But, we don’t miss the pressure and expectation of the season in the UK where it feels like a commercial frenzy. Christmas is synonymous with frenetic shoppers, hectic shops and the pressure to have a ‘magical Christmas’ where the food, the setting and occasion needs to be perfect. It is a highly stressful time and hard to find a sense of ‘peace on earth’.

There is an intensity to the heat, dust and chaos of Christmas here too, but I am sure it is much closer to what the real Christmas story would have been like in the Middle East.

Christmas in Arua is different because it is simple.

We appreciate this as it helps us to concentrate on the true meaning of Christmas. It also helps us teach our children that truth without all the consumerist distractions. We are thankful for the slower pace of this time to be able to have more time to spend with friends. The highlight of the season and the year for ex-pats in Arua is the Christmas carol singing on the compound of a Catholic radio station, Radio Pacis on Christmas Eve and then digging into 25 flavours of ice cream organised and made by Sherry, the American director.

Glory to God in the highest, and on earth peace, good will toward all...

Tucking in to ice cream

Tucking in to ice cream

Christmas Eve at Radio Pacis underneath their big Christmas tree

Christmas Eve at Radio Pacis underneath their big Christmas tree

Amelie being held aloft by a teacher at a Sunday school Christmas event

Amelie being held aloft by a teacher at a Sunday school Christmas event

Dancing old women in church on Christmas day

Dancing old women in church on Christmas day

Opening presents on Christmas Day

Opening presents on Christmas Day

Friends came over for pork on Boxing Day

Friends came over for pork on Boxing Day

Taking our workers out for Christmas meal

Taking our workers out for Christmas meal

Kids on a random zebra at the Christmas meal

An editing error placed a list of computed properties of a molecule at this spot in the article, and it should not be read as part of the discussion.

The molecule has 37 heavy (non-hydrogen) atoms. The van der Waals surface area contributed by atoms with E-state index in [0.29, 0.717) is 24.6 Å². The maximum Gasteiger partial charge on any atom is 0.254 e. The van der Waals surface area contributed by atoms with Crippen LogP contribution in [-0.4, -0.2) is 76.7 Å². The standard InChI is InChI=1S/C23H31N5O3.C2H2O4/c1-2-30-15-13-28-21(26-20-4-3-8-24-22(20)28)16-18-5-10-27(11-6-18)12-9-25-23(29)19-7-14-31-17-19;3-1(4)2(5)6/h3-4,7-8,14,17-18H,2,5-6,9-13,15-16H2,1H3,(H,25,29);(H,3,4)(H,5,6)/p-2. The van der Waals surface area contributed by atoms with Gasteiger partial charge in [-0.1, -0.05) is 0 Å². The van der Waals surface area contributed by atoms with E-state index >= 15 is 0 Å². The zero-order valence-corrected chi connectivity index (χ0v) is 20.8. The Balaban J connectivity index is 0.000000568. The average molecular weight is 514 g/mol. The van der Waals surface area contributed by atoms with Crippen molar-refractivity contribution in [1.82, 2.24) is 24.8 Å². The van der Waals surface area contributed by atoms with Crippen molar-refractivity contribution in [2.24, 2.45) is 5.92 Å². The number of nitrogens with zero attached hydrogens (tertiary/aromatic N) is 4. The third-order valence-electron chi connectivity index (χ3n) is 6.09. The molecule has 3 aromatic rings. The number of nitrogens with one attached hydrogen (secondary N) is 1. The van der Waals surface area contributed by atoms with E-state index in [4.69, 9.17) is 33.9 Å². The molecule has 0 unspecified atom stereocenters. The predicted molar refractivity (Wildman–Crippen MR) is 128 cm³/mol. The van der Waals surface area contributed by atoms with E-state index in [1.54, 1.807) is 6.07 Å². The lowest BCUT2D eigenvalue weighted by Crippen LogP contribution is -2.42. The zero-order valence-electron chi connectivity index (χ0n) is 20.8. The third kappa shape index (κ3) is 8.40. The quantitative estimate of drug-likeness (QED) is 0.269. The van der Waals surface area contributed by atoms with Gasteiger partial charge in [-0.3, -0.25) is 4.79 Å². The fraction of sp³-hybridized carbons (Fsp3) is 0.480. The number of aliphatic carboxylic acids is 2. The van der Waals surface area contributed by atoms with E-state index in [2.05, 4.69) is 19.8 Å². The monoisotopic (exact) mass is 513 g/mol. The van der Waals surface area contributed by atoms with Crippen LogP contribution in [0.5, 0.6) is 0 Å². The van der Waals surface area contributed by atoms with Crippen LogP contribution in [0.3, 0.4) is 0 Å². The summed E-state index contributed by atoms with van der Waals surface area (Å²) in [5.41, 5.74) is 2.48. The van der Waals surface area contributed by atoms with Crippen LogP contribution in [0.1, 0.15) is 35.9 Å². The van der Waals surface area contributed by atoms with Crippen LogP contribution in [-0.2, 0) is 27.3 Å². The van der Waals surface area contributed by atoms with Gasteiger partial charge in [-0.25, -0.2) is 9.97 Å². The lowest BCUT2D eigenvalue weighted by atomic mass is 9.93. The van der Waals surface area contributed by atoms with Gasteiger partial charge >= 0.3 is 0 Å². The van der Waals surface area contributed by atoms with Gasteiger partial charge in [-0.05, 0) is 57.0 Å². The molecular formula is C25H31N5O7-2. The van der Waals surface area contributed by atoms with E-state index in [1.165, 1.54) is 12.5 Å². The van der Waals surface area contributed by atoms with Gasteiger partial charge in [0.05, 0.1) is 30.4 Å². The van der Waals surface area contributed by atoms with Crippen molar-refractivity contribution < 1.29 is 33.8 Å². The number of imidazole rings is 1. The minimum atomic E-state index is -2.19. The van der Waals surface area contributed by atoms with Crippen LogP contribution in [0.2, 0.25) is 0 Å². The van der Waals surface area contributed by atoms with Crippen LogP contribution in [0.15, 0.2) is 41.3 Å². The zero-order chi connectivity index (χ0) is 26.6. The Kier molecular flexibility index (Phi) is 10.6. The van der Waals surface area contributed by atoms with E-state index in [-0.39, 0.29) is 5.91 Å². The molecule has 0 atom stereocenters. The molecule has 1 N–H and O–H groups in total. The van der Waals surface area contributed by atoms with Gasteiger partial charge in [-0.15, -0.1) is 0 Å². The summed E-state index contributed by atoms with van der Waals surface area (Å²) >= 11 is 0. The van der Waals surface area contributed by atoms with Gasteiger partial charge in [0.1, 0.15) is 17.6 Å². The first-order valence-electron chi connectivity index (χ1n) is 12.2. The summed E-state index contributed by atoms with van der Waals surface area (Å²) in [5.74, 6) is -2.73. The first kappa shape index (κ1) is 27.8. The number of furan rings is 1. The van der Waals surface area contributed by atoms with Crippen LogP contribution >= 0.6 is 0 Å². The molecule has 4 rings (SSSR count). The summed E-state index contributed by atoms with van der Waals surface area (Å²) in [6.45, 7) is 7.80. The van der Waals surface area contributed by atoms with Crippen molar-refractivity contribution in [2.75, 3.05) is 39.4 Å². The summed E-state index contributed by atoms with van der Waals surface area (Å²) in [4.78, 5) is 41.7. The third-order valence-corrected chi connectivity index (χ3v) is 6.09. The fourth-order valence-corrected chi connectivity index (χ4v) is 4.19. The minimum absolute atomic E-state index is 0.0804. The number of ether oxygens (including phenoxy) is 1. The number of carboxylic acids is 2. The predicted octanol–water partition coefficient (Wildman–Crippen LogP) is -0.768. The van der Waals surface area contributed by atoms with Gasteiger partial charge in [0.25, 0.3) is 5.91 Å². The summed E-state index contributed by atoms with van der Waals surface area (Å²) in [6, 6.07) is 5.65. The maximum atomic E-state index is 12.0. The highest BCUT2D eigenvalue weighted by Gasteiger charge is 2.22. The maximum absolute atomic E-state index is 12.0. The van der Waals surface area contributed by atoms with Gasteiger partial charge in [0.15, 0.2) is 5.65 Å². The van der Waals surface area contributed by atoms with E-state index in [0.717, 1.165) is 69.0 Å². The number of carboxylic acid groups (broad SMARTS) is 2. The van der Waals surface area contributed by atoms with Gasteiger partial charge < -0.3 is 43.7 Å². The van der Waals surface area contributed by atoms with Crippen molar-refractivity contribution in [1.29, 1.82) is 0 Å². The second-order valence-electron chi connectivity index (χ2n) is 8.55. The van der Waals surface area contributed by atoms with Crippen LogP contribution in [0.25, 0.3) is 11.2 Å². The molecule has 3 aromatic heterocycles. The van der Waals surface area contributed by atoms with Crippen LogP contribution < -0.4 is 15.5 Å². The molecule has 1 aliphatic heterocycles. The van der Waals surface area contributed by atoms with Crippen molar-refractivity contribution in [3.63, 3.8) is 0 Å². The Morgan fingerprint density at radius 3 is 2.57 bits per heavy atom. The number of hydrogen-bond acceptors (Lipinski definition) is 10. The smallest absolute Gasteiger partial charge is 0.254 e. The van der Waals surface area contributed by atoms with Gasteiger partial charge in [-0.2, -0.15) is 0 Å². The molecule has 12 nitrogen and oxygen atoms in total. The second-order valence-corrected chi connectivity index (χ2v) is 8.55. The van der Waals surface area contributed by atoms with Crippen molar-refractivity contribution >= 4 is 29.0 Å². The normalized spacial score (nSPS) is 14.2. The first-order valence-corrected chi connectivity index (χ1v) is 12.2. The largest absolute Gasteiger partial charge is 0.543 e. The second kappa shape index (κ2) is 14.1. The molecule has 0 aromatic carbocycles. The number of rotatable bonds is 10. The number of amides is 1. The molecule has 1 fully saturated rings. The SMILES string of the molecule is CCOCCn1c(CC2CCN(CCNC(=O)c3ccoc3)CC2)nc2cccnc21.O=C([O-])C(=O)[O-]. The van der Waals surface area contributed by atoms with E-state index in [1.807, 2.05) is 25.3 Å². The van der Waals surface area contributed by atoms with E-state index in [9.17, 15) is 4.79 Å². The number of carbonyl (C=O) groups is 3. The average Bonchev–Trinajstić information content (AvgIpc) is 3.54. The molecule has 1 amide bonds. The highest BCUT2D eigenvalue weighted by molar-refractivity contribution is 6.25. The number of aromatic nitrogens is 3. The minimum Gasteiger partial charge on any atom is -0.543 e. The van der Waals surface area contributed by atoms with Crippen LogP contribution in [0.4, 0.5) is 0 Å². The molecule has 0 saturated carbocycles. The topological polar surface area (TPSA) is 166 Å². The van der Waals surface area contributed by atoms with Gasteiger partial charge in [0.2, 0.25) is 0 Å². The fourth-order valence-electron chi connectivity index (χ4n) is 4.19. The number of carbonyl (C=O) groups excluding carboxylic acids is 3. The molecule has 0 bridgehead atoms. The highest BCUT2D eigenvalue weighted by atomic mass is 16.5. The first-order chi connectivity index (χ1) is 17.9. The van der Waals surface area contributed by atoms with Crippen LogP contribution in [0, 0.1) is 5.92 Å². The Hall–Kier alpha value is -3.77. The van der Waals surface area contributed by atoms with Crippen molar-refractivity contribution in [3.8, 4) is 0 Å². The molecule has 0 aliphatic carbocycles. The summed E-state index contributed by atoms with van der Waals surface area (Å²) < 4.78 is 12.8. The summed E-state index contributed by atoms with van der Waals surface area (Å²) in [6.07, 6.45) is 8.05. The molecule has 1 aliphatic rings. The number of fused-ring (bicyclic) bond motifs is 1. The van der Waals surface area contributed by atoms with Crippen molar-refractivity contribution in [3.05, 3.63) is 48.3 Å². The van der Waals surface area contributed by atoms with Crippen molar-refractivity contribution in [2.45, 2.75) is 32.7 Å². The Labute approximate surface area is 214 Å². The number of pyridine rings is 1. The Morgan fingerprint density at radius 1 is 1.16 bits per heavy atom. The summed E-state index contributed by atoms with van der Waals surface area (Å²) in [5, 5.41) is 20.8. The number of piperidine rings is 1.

Kids on a random zebra at the Christmas meal

ORA children this year get bars of soap, sugar and rice for Christmas

ORA children this year get bars of soap, sugar and rice for Christmas


Arua Christmas trade fair selling 2nd hand toys

Arua Christmas trade fair selling 2nd hand toys

Kids got their faces painted at the Arua Christmas trade fair

Kids got their faces painted at the Arua Christmas trade fair

Posted by africraigs 09:24 Archived in Uganda Comments (0)

Happy Birthday to You-ganda!

54 years old as a nation and what really is independence anyway?

sunny 32 °C

Ugandan Independence Day 1962

Ugandan Independence Day 1962

Uganda as a nation is only 54 years old, celebrating its birthday on Independence day on October 9th*. The British administration handed over the running of the Ugandan people to the Ugandan government in 1962. 'Uhuru' (Swahili for freedom) here is a national holiday celebrated through marches, brass bands and choirs. Uhuru is one of the few days where some people will eat meat like chicken or goat.
Ugandan baby at the celebrations

Ugandan baby at the celebrations

Marches on the football field

Marches on the football field


We went round to our friends Richard and Eunice to eat beef, rice, cabbage and 'enyasa', the Lugbara staple made from cassava flour. (Lugbaras say that if you haven't eaten enyasa, you've haven't had anything to eat'). It was special to spend the day with some Ugandan friends.
Celebrating Ugandan Independence Day with Friends

Celebrating Ugandan Independence Day with Friends


Being Scottish, the concept of 'Independence' always makes me think deeply... and it is also a very current concept following the UK's Brexit vote.

One Ugandan friend called Stephen, one of the brightest people I know in Arua, told me he thinks that the British should still rule Uganda as it would be better off and more organised. When the British handed Uganda over, the country had a similar level of development as Singapore, South Korea and Malaysia. Since, then, however, Uganda has struggled developmentally. Currently, it sits as one of the poorest countries globally. It's Human Development Index rank, which measures health, education and standard of living, is 163 compared to Singapore's rank of 11th, South Korea's 17th position and Malaysia at 62. As such, in Uganda, many aspects of life can be a slog.